Later in the article, Adweek mentions the financial success of several brands, like Newcastle’s 5% YOY sales jump and Honeymade’s 17% sales increase. However, they fail to mention anything about Help Remedies’ or Prudential’s sales increases. I’m completely for a bandage campaign raising money; helping others is my favorite type of advertising. I just like it when an agency shows their campaign is good for the client so more of it will continue. (After watching the video, sales went up 1900%. Probably not much to start with, but still, that’s a big jump!)
Financial stuff aside, this campaign is absolutely awesome. Help Remedies‘ audience clearly cares about health if they’re willing to buy premium bandages, which makes me think they’re likely to donate to a good cause when their pockets, er, hearts feel like it. I’ve been reading Leo Burnett’s HumanKind after finishing Ogilvy’s Confessions of an Advertising Man. Basically Burnett’s current mindset is to participate with their audience and solve their audience’s problems, not just the single problem the advertised product solves.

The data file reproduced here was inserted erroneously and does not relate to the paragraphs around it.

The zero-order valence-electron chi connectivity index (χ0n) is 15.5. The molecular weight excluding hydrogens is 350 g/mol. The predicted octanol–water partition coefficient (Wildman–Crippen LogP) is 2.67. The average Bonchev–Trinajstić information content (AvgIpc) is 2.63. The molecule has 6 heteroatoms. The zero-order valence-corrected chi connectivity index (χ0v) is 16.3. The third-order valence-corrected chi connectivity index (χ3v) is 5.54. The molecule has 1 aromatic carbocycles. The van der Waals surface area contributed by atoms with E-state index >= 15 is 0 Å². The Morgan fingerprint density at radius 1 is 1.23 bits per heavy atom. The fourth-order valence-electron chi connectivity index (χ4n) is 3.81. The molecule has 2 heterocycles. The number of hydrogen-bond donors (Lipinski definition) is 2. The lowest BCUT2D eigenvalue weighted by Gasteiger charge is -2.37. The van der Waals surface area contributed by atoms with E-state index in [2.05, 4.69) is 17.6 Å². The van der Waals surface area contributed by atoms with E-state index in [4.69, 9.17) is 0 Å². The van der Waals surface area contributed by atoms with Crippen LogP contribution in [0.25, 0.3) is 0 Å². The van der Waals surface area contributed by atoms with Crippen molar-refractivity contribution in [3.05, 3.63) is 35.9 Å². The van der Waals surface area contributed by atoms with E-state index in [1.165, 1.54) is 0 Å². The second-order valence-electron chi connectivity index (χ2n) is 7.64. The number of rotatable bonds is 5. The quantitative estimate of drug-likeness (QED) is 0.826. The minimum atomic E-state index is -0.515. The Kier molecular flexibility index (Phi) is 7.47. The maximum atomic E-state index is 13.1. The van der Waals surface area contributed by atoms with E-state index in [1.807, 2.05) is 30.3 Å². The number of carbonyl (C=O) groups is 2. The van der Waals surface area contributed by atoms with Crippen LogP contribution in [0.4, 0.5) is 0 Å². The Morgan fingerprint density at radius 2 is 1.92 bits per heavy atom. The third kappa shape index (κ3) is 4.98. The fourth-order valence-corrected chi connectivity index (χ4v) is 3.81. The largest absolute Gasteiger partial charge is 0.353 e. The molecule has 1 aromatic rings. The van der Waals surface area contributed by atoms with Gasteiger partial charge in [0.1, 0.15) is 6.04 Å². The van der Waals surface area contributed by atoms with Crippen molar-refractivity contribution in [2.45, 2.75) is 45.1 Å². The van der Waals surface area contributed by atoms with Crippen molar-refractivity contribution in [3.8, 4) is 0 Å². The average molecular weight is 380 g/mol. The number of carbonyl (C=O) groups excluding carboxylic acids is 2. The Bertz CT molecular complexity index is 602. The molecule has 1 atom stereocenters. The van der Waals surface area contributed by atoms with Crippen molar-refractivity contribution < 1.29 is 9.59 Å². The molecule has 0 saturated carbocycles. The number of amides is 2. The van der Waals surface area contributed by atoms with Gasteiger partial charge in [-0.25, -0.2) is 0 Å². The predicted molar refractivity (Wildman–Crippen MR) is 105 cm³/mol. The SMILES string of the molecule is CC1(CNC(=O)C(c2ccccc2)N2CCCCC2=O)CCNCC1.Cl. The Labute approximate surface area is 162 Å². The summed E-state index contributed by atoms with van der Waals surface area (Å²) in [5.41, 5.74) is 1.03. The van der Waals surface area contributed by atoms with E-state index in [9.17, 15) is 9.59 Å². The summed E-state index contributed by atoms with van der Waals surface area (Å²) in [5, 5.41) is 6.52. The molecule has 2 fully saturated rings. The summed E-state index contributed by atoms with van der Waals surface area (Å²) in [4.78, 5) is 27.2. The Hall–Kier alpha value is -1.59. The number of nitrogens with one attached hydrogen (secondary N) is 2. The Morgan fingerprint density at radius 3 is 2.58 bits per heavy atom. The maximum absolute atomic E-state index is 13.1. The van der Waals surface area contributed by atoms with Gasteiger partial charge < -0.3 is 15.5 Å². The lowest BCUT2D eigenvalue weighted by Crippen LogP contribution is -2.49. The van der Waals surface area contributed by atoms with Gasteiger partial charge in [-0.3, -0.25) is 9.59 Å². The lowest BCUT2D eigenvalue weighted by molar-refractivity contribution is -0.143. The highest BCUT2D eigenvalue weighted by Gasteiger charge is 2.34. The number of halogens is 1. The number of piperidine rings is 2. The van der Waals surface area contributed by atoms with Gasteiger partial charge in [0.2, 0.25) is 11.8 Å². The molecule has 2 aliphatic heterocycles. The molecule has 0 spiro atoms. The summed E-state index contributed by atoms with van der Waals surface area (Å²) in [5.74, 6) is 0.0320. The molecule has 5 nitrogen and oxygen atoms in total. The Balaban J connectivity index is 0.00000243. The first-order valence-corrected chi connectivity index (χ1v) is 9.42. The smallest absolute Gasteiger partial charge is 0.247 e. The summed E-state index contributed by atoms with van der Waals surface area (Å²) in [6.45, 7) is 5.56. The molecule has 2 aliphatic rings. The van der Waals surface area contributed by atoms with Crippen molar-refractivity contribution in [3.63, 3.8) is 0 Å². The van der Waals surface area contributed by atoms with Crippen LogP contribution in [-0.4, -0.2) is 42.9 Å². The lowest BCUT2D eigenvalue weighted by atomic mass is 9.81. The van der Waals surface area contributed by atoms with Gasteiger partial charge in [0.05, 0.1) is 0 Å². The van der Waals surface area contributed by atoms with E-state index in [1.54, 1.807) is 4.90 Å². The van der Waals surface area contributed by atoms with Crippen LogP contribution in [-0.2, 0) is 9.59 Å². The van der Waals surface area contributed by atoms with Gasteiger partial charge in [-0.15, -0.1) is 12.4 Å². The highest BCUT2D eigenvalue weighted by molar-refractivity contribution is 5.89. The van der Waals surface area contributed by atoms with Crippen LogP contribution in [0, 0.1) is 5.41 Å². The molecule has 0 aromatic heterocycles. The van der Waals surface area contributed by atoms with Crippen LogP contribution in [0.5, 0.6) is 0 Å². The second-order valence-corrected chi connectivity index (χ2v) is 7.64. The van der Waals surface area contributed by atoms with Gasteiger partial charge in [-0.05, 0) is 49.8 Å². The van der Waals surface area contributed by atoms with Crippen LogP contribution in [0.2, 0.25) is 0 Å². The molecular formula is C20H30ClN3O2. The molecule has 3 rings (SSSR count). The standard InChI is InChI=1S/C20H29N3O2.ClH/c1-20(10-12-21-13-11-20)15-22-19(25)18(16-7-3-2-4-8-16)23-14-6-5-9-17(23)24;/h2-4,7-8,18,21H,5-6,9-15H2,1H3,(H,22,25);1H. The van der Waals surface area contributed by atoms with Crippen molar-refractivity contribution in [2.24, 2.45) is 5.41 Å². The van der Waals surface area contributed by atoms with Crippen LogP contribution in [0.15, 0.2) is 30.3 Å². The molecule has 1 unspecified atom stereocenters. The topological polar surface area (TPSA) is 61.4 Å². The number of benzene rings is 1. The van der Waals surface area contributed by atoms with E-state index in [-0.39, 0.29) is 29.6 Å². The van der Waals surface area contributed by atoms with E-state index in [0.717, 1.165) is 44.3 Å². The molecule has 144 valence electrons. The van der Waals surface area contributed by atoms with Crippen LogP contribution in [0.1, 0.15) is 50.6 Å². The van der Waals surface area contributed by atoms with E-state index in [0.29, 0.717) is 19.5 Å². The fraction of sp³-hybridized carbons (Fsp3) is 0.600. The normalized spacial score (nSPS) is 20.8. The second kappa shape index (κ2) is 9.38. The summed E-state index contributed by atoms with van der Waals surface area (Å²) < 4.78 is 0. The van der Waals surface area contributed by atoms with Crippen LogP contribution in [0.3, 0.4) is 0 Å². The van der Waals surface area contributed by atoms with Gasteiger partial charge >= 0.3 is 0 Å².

And that’s exactly what Droga5 did: they solved a giant problem for their brand’s audience. A problem bigger than a single cut. With those extra departments they added, Droga5 could’ve discovered one way or another that bone marrow donation blood samples were tough to get. Then, they did a little more than just say, “Hey, why can’t somebody do something about making donor registration easier and more well known?”